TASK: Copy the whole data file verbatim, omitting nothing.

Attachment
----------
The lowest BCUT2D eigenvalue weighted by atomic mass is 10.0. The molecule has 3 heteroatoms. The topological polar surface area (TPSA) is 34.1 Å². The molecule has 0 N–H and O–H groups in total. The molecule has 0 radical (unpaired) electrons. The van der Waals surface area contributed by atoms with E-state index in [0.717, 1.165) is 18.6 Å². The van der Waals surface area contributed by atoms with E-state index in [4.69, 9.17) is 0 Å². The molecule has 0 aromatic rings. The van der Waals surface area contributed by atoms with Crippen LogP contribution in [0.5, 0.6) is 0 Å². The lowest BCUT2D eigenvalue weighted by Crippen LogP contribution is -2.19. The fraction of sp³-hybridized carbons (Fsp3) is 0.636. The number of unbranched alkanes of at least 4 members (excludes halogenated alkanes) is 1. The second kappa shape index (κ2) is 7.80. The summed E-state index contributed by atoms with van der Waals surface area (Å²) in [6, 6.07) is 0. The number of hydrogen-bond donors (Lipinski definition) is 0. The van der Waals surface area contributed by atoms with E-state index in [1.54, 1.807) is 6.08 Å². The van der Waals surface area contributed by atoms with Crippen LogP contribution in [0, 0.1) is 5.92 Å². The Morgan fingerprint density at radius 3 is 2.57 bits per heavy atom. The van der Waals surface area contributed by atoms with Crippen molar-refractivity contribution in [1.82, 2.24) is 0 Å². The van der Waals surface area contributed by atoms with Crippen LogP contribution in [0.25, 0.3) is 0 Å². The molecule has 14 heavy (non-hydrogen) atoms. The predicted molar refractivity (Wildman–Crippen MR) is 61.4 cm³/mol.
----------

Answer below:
The lowest BCUT2D eigenvalue weighted by atomic mass is 10.0. The molecule has 3 heteroatoms. The topological polar surface area (TPSA) is 34.1 Å². The molecule has 0 N–H and O–H groups in total. The molecule has 0 radical (unpaired) electrons. The van der Waals surface area contributed by atoms with E-state index in [0.717, 1.165) is 18.6 Å². The van der Waals surface area contributed by atoms with E-state index in [4.69, 9.17) is 0 Å². The molecule has 0 aromatic rings. The van der Waals surface area contributed by atoms with Crippen LogP contribution in [0.5, 0.6) is 0 Å². The lowest BCUT2D eigenvalue weighted by Crippen LogP contribution is -2.19. The fraction of sp³-hybridized carbons (Fsp3) is 0.636. The number of unbranched alkanes of at least 4 members (excludes halogenated alkanes) is 1. The second kappa shape index (κ2) is 7.80. The summed E-state index contributed by atoms with van der Waals surface area (Å²) in [6, 6.07) is 0. The number of hydrogen-bond donors (Lipinski definition) is 0. The van der Waals surface area contributed by atoms with E-state index in [1.54, 1.807) is 6.08 Å². The van der Waals surface area contributed by atoms with Crippen LogP contribution in [0, 0.1) is 5.92 Å². The Morgan fingerprint density at radius 3 is 2.57 bits per heavy atom. The van der Waals surface area contributed by atoms with Crippen molar-refractivity contribution in [1.82, 2.24) is 0 Å². The van der Waals surface area contributed by atoms with Crippen LogP contribution in [0.25, 0.3) is 0 Å². The molecule has 14 heavy (non-hydrogen) atoms. The predicted molar refractivity (Wildman–Crippen MR) is 61.4 cm³/mol.